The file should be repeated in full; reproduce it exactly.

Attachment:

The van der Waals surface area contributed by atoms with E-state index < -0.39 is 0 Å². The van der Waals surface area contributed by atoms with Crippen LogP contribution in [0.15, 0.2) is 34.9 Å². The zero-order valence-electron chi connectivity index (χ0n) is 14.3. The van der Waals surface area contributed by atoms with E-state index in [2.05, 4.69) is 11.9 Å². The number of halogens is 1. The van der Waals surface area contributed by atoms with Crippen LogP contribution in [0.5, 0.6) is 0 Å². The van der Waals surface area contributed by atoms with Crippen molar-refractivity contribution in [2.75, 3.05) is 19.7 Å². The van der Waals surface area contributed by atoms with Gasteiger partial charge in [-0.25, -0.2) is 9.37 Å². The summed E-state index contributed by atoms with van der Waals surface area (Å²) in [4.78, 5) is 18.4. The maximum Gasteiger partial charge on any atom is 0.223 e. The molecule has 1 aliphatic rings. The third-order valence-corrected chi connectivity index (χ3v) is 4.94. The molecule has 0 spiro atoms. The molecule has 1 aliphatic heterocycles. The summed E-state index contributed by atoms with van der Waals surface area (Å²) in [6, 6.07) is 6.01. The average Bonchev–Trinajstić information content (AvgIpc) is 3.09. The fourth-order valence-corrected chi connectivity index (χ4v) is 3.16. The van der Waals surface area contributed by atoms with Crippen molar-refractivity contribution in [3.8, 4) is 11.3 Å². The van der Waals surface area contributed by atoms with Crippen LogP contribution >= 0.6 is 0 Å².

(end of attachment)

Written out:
The van der Waals surface area contributed by atoms with E-state index < -0.39 is 0 Å². The van der Waals surface area contributed by atoms with Crippen LogP contribution in [0.15, 0.2) is 34.9 Å². The zero-order valence-electron chi connectivity index (χ0n) is 14.3. The van der Waals surface area contributed by atoms with E-state index in [2.05, 4.69) is 11.9 Å². The number of halogens is 1. The van der Waals surface area contributed by atoms with Crippen LogP contribution in [0.5, 0.6) is 0 Å². The van der Waals surface area contributed by atoms with Crippen molar-refractivity contribution in [2.75, 3.05) is 19.7 Å². The van der Waals surface area contributed by atoms with Gasteiger partial charge in [-0.25, -0.2) is 9.37 Å². The summed E-state index contributed by atoms with van der Waals surface area (Å²) in [4.78, 5) is 18.4. The maximum Gasteiger partial charge on any atom is 0.223 e. The molecule has 1 aliphatic rings. The third-order valence-corrected chi connectivity index (χ3v) is 4.94. The molecule has 0 spiro atoms. The molecule has 1 aliphatic heterocycles. The summed E-state index contributed by atoms with van der Waals surface area (Å²) in [6, 6.07) is 6.01. The average Bonchev–Trinajstić information content (AvgIpc) is 3.09. The fourth-order valence-corrected chi connectivity index (χ4v) is 3.16. The van der Waals surface area contributed by atoms with Crippen molar-refractivity contribution in [3.8, 4) is 11.3 Å². The van der Waals surface area contributed by atoms with Crippen LogP contribution >= 0.6 is 0 Å².